The loss of snow means local ski areas need to make more of their own, which costs money. Snow machines can run several thousand dollars apiece, in addition to labor and energy costs. But even that requires cold temperatures, which Murray said are happening less frequently as the summit warms.

It's also not just the local ski industry that could be in trouble. Murray said the growing season is starting to get longer.

"Which you might say, 'Oh great, I have a longer growing season for my garden,' " she said, "but if the plants and animals in this environment are used to a certain type of climate, and that is shifting, you're definitely going to see some impacts."

Murray pointed to local moose populations as an example. As cold conditions start later, the winter tick species has more time to latch onto moose as a food source. So many of the ticks infest the animals that it kills a large percentage of calves.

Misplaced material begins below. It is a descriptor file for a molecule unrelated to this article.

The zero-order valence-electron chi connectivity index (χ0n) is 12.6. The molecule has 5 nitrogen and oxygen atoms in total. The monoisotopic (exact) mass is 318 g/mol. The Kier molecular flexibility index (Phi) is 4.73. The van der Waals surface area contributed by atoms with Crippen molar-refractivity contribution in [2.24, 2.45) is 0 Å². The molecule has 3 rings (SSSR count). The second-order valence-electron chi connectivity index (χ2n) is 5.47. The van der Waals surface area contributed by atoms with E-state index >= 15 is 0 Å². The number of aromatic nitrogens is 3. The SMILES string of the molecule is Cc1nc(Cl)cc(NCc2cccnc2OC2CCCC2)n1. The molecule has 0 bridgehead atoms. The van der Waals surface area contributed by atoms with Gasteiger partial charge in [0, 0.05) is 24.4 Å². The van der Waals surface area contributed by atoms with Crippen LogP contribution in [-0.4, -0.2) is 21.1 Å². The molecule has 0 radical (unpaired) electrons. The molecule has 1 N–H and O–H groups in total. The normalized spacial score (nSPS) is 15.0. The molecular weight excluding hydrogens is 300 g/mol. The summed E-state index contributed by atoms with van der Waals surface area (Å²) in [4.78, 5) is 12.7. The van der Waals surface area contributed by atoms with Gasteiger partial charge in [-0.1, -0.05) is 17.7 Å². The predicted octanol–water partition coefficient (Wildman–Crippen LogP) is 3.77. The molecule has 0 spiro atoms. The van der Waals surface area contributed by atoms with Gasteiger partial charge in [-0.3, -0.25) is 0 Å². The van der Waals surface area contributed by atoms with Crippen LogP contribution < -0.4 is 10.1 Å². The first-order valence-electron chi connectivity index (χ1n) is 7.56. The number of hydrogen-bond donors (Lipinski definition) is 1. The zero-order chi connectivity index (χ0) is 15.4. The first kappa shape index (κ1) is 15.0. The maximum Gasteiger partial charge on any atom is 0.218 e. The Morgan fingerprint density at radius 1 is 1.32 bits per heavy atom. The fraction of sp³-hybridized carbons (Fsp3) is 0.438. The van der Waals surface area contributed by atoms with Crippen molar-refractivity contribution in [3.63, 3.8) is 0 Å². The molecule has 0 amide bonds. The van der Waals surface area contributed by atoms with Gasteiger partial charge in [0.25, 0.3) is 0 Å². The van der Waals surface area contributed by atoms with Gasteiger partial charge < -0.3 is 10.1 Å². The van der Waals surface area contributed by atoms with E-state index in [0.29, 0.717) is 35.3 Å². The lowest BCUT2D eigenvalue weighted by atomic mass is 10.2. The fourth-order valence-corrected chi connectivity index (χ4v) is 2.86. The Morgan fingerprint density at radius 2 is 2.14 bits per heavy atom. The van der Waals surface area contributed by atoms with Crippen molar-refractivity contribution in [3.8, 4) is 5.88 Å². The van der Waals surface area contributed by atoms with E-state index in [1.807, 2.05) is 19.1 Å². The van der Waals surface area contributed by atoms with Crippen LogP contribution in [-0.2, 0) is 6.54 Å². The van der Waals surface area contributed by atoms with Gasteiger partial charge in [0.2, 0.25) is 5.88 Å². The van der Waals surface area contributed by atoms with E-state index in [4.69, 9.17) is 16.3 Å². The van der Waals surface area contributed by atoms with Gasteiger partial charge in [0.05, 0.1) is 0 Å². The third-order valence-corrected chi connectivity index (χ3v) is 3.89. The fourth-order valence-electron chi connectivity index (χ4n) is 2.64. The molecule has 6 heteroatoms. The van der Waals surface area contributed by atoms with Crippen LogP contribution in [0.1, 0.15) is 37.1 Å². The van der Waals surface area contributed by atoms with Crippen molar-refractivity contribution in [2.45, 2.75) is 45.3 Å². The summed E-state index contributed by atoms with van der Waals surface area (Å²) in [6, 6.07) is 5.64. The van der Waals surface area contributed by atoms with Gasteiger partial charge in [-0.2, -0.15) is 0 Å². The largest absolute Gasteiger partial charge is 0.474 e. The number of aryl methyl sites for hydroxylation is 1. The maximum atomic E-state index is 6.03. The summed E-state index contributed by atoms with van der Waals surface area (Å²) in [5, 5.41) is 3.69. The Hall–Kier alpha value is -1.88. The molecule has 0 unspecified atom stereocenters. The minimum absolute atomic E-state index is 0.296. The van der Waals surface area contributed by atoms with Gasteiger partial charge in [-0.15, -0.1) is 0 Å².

A 2018 study found 70% of moose calves in parts of Maine and New Hampshire died over a three-year period, and the frequency of the tick infestations has risen along with winter temperatures. Winter tick epidemics typically last one to two years, and the three-year period noted in the study is described as unprecedented.

snow and ice.jpg
Robin Lubbock / WBUR
/
Rime ice, shaped by the wind, on the railings of the Mount Washington Observatory.

Researchers at the observatory and the Appalachian Mountain Club have more studies planned. Murray and Fitzgerald are particularly interested in potential changes to humidity and wind, and what the changes mean for the fragile alpine ecosystems.

They also hope to keep educating the public about the effects of climate change in their own communities.

"There's still an opportunity ... to reduce our carbon emissions projections," Murray said. "What we're trying to do is minimize the extreme changes we might see moving forward. So we still have a job to do."

And with the weather observers still at the summit, recording the weather each hour, they'll have even more data to use.

observatory.jpg
Robin Lubbock / WBUR
/
Looking out of the windows of the Mount Washington Observatory.

Related Content